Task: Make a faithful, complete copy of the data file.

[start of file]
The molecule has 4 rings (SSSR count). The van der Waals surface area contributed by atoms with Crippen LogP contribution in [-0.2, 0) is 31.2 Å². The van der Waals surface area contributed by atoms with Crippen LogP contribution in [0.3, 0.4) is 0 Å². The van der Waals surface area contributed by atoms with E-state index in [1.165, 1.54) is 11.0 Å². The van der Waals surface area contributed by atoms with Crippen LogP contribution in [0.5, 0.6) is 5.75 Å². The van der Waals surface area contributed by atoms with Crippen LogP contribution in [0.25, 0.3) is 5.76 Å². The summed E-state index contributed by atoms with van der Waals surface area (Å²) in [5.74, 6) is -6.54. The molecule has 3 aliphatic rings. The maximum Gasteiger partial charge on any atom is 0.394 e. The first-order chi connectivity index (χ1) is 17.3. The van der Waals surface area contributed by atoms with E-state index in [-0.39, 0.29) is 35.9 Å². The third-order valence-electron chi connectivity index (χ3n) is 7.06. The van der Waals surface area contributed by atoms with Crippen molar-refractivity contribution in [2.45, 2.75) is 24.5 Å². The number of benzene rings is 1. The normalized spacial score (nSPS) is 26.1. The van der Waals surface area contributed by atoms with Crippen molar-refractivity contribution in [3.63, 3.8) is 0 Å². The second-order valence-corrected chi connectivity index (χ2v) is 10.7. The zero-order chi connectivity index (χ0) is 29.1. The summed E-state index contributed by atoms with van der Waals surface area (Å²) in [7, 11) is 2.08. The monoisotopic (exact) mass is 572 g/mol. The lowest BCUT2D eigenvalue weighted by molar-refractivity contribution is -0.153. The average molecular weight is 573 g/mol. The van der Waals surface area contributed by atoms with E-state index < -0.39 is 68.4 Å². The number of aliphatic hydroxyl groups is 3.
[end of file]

The molecule has 4 rings (SSSR count). The van der Waals surface area contributed by atoms with Crippen LogP contribution in [-0.2, 0) is 31.2 Å². The van der Waals surface area contributed by atoms with Crippen LogP contribution in [0.3, 0.4) is 0 Å². The van der Waals surface area contributed by atoms with E-state index in [1.165, 1.54) is 11.0 Å². The van der Waals surface area contributed by atoms with Crippen LogP contribution in [0.5, 0.6) is 5.75 Å². The van der Waals surface area contributed by atoms with Crippen LogP contribution in [0.25, 0.3) is 5.76 Å². The summed E-state index contributed by atoms with van der Waals surface area (Å²) in [5.74, 6) is -6.54. The molecule has 3 aliphatic rings. The maximum Gasteiger partial charge on any atom is 0.394 e. The first-order chi connectivity index (χ1) is 17.3. The van der Waals surface area contributed by atoms with E-state index in [-0.39, 0.29) is 35.9 Å². The third-order valence-electron chi connectivity index (χ3n) is 7.06. The van der Waals surface area contributed by atoms with Crippen molar-refractivity contribution in [2.45, 2.75) is 24.5 Å². The number of benzene rings is 1. The normalized spacial score (nSPS) is 26.1. The van der Waals surface area contributed by atoms with Crippen molar-refractivity contribution in [3.63, 3.8) is 0 Å². The second-order valence-corrected chi connectivity index (χ2v) is 10.7. The zero-order chi connectivity index (χ0) is 29.1. The summed E-state index contributed by atoms with van der Waals surface area (Å²) in [7, 11) is 2.08. The monoisotopic (exact) mass is 572 g/mol. The lowest BCUT2D eigenvalue weighted by molar-refractivity contribution is -0.153. The average molecular weight is 573 g/mol. The van der Waals surface area contributed by atoms with E-state index < -0.39 is 68.4 Å². The number of aliphatic hydroxyl groups is 3.